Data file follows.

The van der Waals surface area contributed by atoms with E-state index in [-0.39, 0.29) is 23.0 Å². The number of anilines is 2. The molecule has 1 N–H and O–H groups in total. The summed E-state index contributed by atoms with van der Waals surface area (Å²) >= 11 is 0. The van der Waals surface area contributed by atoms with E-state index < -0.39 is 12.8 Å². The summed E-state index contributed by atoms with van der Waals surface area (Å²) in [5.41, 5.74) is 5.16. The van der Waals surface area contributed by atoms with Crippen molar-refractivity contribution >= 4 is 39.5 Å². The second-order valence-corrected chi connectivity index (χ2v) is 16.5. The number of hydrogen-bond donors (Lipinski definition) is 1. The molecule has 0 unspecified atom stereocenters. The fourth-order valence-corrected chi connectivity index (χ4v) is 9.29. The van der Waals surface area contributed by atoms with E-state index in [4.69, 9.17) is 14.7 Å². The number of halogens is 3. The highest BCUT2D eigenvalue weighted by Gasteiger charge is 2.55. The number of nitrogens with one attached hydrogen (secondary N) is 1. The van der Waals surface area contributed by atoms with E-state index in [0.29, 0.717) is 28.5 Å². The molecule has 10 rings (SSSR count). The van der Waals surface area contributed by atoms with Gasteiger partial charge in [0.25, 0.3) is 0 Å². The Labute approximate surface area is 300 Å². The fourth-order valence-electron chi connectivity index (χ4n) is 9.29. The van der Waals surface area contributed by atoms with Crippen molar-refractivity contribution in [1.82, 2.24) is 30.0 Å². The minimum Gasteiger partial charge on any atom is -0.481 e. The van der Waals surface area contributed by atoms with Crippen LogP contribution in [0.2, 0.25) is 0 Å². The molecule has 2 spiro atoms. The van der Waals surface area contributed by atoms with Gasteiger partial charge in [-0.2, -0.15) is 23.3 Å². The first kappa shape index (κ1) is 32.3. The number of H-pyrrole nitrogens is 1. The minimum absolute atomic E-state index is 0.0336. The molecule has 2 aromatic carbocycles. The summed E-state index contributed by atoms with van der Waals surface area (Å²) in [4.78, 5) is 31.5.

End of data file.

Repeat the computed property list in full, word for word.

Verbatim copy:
The van der Waals surface area contributed by atoms with E-state index in [-0.39, 0.29) is 23.0 Å². The number of anilines is 2. The molecule has 1 N–H and O–H groups in total. The summed E-state index contributed by atoms with van der Waals surface area (Å²) >= 11 is 0. The van der Waals surface area contributed by atoms with E-state index < -0.39 is 12.8 Å². The summed E-state index contributed by atoms with van der Waals surface area (Å²) in [5.41, 5.74) is 5.16. The van der Waals surface area contributed by atoms with Crippen molar-refractivity contribution >= 4 is 39.5 Å². The second-order valence-corrected chi connectivity index (χ2v) is 16.5. The number of hydrogen-bond donors (Lipinski definition) is 1. The molecule has 0 unspecified atom stereocenters. The fourth-order valence-corrected chi connectivity index (χ4v) is 9.29. The van der Waals surface area contributed by atoms with E-state index in [4.69, 9.17) is 14.7 Å². The number of halogens is 3. The highest BCUT2D eigenvalue weighted by Gasteiger charge is 2.55. The number of nitrogens with one attached hydrogen (secondary N) is 1. The van der Waals surface area contributed by atoms with E-state index in [0.29, 0.717) is 28.5 Å². The molecule has 10 rings (SSSR count). The van der Waals surface area contributed by atoms with Gasteiger partial charge in [0.25, 0.3) is 0 Å². The Labute approximate surface area is 300 Å². The fourth-order valence-electron chi connectivity index (χ4n) is 9.29. The van der Waals surface area contributed by atoms with Crippen molar-refractivity contribution in [1.82, 2.24) is 30.0 Å². The minimum Gasteiger partial charge on any atom is -0.481 e. The van der Waals surface area contributed by atoms with Crippen LogP contribution in [0.2, 0.25) is 0 Å². The molecule has 2 spiro atoms. The van der Waals surface area contributed by atoms with Gasteiger partial charge in [-0.2, -0.15) is 23.3 Å². The first kappa shape index (κ1) is 32.3. The number of H-pyrrole nitrogens is 1. The minimum absolute atomic E-state index is 0.0336. The molecule has 2 aromatic carbocycles. The summed E-state index contributed by atoms with van der Waals surface area (Å²) in [4.78, 5) is 31.5.